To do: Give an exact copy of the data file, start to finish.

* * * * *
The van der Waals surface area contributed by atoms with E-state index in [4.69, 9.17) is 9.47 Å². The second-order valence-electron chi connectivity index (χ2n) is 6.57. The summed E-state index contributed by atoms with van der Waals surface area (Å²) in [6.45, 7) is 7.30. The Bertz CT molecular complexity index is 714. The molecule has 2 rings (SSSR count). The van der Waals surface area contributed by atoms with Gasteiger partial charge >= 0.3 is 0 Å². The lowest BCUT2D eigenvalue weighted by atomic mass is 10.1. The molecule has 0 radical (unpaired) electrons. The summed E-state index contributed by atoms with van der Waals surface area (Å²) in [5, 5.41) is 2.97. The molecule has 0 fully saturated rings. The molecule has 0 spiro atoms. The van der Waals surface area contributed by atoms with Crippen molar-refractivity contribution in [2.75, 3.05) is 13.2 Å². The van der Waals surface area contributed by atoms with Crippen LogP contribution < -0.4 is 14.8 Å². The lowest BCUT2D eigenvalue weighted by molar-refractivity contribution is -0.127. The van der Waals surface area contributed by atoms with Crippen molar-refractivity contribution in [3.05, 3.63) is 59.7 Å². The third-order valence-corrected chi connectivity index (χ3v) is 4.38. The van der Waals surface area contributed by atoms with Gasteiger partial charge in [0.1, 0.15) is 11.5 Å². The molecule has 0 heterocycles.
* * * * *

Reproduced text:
The van der Waals surface area contributed by atoms with E-state index in [4.69, 9.17) is 9.47 Å². The second-order valence-electron chi connectivity index (χ2n) is 6.57. The summed E-state index contributed by atoms with van der Waals surface area (Å²) in [6.45, 7) is 7.30. The Bertz CT molecular complexity index is 714. The molecule has 2 rings (SSSR count). The van der Waals surface area contributed by atoms with Gasteiger partial charge >= 0.3 is 0 Å². The lowest BCUT2D eigenvalue weighted by atomic mass is 10.1. The molecule has 0 radical (unpaired) electrons. The summed E-state index contributed by atoms with van der Waals surface area (Å²) in [5, 5.41) is 2.97. The molecule has 0 fully saturated rings. The molecule has 0 spiro atoms. The van der Waals surface area contributed by atoms with Crippen molar-refractivity contribution in [2.75, 3.05) is 13.2 Å². The van der Waals surface area contributed by atoms with Crippen LogP contribution < -0.4 is 14.8 Å². The lowest BCUT2D eigenvalue weighted by molar-refractivity contribution is -0.127. The van der Waals surface area contributed by atoms with Crippen molar-refractivity contribution in [3.05, 3.63) is 59.7 Å². The third-order valence-corrected chi connectivity index (χ3v) is 4.38. The van der Waals surface area contributed by atoms with Gasteiger partial charge in [0.1, 0.15) is 11.5 Å². The molecule has 0 heterocycles.